Hot, greasy, curly and piping hot out of the fryer, Southern Oregon Food & Beverage’s Fresh Giant Kurly Fries have been pleasing crowds for nearly three dozen years at the Jackson County Fair.
A single $8 order gets you two pounds of fries, freshly curled and cooked to a golden crisp.
“It’s a staple,” cook Armando Barreto said. “It’s almost like a pastime: You come to the fair, and you come over and get our curly fries.”
Less than 24 hours before the start of the annual five-day fair, The Expo was bustling Tuesday afternoon as vendors, workers and cooks set up for five sweltering days of fun.
Mechanics tinkered with the carnival rides, 4-H and FFA kids showed off their animals, and early fair visitors wandered the grounds, many of them making their way to the Fresh Giant Kurly Fries stand.
“They’re the best curly fries in the world — they’re just delicious,” said Sharon Schauffler, who filled up dipping containers with ketchup and added a little extra salt to her basket before walking over to her group of family and friends.
When Schauffler set down the fries, adults and young children immediately began devouring the heaping batch.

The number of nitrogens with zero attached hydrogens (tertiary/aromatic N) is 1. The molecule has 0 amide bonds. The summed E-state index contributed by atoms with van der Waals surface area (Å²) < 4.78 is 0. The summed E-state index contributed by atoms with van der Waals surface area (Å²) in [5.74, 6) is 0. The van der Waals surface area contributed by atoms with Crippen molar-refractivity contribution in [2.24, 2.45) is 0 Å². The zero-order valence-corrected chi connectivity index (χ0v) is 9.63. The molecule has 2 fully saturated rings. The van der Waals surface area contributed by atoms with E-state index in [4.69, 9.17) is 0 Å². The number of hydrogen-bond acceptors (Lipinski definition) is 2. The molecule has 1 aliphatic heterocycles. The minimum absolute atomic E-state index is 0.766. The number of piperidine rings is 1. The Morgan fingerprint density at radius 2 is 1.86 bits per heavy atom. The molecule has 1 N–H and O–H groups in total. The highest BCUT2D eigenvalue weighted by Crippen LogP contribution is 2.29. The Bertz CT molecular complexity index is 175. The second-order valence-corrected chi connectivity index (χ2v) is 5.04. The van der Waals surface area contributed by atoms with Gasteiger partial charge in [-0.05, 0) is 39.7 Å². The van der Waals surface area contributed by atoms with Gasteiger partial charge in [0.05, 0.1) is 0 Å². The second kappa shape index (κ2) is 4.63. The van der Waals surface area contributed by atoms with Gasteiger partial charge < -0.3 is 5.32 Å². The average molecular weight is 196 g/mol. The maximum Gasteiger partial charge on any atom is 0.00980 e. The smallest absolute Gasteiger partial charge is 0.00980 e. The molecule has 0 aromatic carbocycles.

“This is the only time we eat them, so even though they are $8, it’s worth it since they’re just so good and there’s so much to share,” Schauffler said. “This is already our second order of the day.”
The fair is open from 11 a.m. to 11 p.m. today through Saturday, till 7 p.m. Sunday, at The Expo, 1 Peninger Road, Central Point. Tickets are $12 for those age 13 to 61; $6 for those age 62-74; and free for kids 12 and under and seniors 75 and older. Admission is free on Sunday for all, and parking is free every day. Arm bands for carnival rides are $35.
Food stands at the fair serve an abundance of carnival classics, including hand-dipped corn dogs, cotton candy, strawberry lemonade, funnel cakes and ice cream. The Kurly Fries have been around for 32 years, said Southern Oregon Food & Beverage owner and operator Daryl Whicheloe.
Whicheloe said his company uses more than 10,000 pounds of potatoes during the fair each year.
“We love it here, that’s why we’ve come back for so long,” he said. “People come to the fair to find us, and share this with their families.”
Tuesday afternoon, Barreto and his team hardly stopped serving customers. Barreto grabbed potatoes one at a time, drilled them into the classic curled pieces and dropped them by the handful into the sizzling fryer.
“It’s pretty simple now,” he said. “A couple of years ago we had to curl the fries by hand, and this is way better.”
Demonstrating his technique, Barreto flipped each two-pound helping straight from the fryer to the serving dish without dropping one, and passed every mouth-watering order off to customers with a smile.